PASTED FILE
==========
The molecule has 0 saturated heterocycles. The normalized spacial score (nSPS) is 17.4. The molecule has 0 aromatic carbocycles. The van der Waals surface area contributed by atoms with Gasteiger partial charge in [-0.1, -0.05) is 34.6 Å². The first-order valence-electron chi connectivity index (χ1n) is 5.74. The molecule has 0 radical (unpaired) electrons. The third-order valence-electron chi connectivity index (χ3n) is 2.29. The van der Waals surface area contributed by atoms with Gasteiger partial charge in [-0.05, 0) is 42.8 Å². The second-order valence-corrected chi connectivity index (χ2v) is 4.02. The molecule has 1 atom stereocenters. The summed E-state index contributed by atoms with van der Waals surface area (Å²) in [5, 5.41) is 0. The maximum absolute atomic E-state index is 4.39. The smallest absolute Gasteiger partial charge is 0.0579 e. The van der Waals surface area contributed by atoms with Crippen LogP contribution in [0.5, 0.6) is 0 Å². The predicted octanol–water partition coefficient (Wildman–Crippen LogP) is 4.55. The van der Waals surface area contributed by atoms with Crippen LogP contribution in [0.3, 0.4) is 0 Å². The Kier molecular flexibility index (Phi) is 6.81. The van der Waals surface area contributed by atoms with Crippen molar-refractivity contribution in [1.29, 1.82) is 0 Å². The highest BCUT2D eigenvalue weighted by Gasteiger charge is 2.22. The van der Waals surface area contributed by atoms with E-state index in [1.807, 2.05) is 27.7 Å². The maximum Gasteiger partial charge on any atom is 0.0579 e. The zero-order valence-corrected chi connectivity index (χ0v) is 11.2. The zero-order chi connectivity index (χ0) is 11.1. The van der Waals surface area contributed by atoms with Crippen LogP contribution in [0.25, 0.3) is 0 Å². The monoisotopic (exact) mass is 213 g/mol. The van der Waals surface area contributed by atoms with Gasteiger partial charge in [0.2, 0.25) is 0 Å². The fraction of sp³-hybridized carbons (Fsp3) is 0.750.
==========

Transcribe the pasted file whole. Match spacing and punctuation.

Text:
The molecule has 0 saturated heterocycles. The normalized spacial score (nSPS) is 17.4. The molecule has 0 aromatic carbocycles. The van der Waals surface area contributed by atoms with Gasteiger partial charge in [-0.1, -0.05) is 34.6 Å². The first-order valence-electron chi connectivity index (χ1n) is 5.74. The molecule has 0 radical (unpaired) electrons. The third-order valence-electron chi connectivity index (χ3n) is 2.29. The van der Waals surface area contributed by atoms with Gasteiger partial charge in [-0.05, 0) is 42.8 Å². The second-order valence-corrected chi connectivity index (χ2v) is 4.02. The molecule has 1 atom stereocenters. The summed E-state index contributed by atoms with van der Waals surface area (Å²) in [5, 5.41) is 0. The maximum absolute atomic E-state index is 4.39. The smallest absolute Gasteiger partial charge is 0.0579 e. The van der Waals surface area contributed by atoms with Crippen LogP contribution in [0.5, 0.6) is 0 Å². The predicted octanol–water partition coefficient (Wildman–Crippen LogP) is 4.55. The van der Waals surface area contributed by atoms with Crippen LogP contribution in [0.3, 0.4) is 0 Å². The Kier molecular flexibility index (Phi) is 6.81. The van der Waals surface area contributed by atoms with Crippen molar-refractivity contribution in [1.29, 1.82) is 0 Å². The highest BCUT2D eigenvalue weighted by Gasteiger charge is 2.22. The van der Waals surface area contributed by atoms with E-state index in [1.807, 2.05) is 27.7 Å². The maximum Gasteiger partial charge on any atom is 0.0579 e. The zero-order valence-corrected chi connectivity index (χ0v) is 11.2. The zero-order chi connectivity index (χ0) is 11.1. The van der Waals surface area contributed by atoms with Crippen LogP contribution in [0.25, 0.3) is 0 Å². The monoisotopic (exact) mass is 213 g/mol. The van der Waals surface area contributed by atoms with Gasteiger partial charge in [0.2, 0.25) is 0 Å². The fraction of sp³-hybridized carbons (Fsp3) is 0.750.